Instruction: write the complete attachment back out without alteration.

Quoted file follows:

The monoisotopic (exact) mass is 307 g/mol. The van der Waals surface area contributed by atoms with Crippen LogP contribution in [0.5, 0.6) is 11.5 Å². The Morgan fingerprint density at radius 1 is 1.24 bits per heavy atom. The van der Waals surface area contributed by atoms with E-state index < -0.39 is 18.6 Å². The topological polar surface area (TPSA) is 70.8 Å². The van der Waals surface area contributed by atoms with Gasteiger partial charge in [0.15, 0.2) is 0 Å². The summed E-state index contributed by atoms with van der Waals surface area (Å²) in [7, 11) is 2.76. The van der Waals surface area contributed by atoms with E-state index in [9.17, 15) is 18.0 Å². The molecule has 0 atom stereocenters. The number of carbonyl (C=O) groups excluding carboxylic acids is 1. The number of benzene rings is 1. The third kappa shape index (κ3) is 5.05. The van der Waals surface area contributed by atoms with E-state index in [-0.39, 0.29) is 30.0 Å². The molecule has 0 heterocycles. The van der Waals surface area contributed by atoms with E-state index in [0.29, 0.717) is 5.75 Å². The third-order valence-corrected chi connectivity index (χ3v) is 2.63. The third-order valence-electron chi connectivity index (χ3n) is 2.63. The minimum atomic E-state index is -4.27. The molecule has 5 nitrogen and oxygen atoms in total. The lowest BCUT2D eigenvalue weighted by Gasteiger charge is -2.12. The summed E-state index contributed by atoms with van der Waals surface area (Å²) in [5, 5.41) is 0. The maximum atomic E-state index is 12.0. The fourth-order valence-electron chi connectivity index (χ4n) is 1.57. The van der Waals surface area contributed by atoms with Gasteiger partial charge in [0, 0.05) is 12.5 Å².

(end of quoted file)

The monoisotopic (exact) mass is 307 g/mol. The van der Waals surface area contributed by atoms with Crippen LogP contribution in [0.5, 0.6) is 11.5 Å². The Morgan fingerprint density at radius 1 is 1.24 bits per heavy atom. The van der Waals surface area contributed by atoms with E-state index < -0.39 is 18.6 Å². The topological polar surface area (TPSA) is 70.8 Å². The van der Waals surface area contributed by atoms with Gasteiger partial charge in [0.15, 0.2) is 0 Å². The summed E-state index contributed by atoms with van der Waals surface area (Å²) in [7, 11) is 2.76. The van der Waals surface area contributed by atoms with E-state index in [9.17, 15) is 18.0 Å². The molecule has 0 atom stereocenters. The number of carbonyl (C=O) groups excluding carboxylic acids is 1. The number of benzene rings is 1. The third kappa shape index (κ3) is 5.05. The van der Waals surface area contributed by atoms with E-state index in [-0.39, 0.29) is 30.0 Å². The molecule has 0 heterocycles. The van der Waals surface area contributed by atoms with E-state index in [0.29, 0.717) is 5.75 Å². The third-order valence-corrected chi connectivity index (χ3v) is 2.63. The third-order valence-electron chi connectivity index (χ3n) is 2.63. The minimum atomic E-state index is -4.27. The molecule has 5 nitrogen and oxygen atoms in total. The lowest BCUT2D eigenvalue weighted by Gasteiger charge is -2.12. The summed E-state index contributed by atoms with van der Waals surface area (Å²) in [5, 5.41) is 0. The maximum atomic E-state index is 12.0. The fourth-order valence-electron chi connectivity index (χ4n) is 1.57. The van der Waals surface area contributed by atoms with Gasteiger partial charge in [0, 0.05) is 12.5 Å².